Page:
Last week, former Ranger (as well as Penguin, Ranger again, Canadien, Senator and Penguin…again) Alexei Kovalev signed a two-year deal with Atlant Mytischi of the KHL after not finding a suitor for his services this offseason.
Today, the former first-round pick of the Rangers explained to the Russian press why it didn’t work out for him towards the end of his career, and trials and tribulations he encountered during his final season in the NHL, mostly with the Senators’ media corps.
The winger said the Ottawa press “don’t watch hockey at all,” and that they’d pack beer in their suitcases when traveling with the team. Not all his anti-Ottawa feelings were directed at the media, though, as Kovalev also targeted the system, or lack-there-of of former Senators head coach Cory Clouston. Kovalev said “In two seasons I still couldn’t understand the ideas of our coach Cory Clouston. It seemed that he scoffed at some players,” and would bench players without telling them what they did wrong.
Kovalev also explained why it didn’t work out with the Penguins after he was dealt to Pittsburgh for the second time in his career at the trade deadline. “Everything was fine. I had played for Pittsburgh before. The atmosphere doesn’t change there. But my style didn’t fit with the game coach Dan Byslma was implementing. There is nothing else to explain it with.”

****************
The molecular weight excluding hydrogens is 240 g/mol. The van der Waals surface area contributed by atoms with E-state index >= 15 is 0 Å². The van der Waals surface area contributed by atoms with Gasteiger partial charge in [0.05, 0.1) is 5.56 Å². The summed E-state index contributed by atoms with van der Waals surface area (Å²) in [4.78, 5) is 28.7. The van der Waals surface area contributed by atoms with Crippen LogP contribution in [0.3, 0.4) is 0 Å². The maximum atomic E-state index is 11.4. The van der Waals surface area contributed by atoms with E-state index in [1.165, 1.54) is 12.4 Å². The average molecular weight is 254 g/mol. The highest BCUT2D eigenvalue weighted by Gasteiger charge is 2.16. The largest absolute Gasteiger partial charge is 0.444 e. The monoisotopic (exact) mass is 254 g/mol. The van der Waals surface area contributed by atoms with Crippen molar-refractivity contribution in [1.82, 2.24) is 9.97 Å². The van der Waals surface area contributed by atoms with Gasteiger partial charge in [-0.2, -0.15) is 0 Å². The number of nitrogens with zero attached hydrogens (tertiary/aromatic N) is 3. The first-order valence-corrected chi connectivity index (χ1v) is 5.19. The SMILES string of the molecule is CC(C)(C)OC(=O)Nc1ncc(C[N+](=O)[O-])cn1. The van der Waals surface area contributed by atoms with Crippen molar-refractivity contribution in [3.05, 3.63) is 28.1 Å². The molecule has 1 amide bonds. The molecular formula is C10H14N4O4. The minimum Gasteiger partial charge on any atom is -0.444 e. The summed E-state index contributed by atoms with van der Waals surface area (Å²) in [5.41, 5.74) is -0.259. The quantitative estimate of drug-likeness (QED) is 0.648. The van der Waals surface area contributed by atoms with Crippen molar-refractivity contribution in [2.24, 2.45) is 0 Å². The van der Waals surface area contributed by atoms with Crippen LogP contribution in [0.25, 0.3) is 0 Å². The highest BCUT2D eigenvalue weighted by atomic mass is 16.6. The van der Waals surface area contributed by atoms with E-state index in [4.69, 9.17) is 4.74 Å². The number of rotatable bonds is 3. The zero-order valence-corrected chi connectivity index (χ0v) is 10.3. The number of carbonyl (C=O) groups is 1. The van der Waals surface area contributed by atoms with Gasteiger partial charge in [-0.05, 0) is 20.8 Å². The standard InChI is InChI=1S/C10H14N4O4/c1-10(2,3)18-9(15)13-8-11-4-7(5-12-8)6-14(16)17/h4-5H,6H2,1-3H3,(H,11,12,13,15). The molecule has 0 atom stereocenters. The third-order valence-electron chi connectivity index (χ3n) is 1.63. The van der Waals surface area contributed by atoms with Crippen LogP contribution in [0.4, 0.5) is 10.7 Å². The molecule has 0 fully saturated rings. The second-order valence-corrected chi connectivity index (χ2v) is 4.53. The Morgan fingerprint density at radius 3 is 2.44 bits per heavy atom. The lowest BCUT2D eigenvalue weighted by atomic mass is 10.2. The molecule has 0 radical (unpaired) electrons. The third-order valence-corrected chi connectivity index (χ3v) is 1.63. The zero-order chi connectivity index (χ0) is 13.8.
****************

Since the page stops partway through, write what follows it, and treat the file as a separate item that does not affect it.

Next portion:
Well, there you have it. Kovalev has always had a reputation with the press as being a guy who didn’t bring it each night, and as he leaves for Russia, I guess he wanted to get a little bit off his chest. I’m sure this won’t change the press’ feelings of Kovalev, but I don’t think he cares much none-the-less.
As a Rangers fan, I will always remember Kovalev fondly, and I think he knows fans in New York still hold him fairly high regards, as he mentioned fans approach him in both Montreal and New York to this day. I’ve been watching a lot of old games from the 1994 playoffs, and Kovalev was one of the more underrated players on that Rangers team, often overlooked thanks to the strong play of Brian Leetch, Mark Messier and company.
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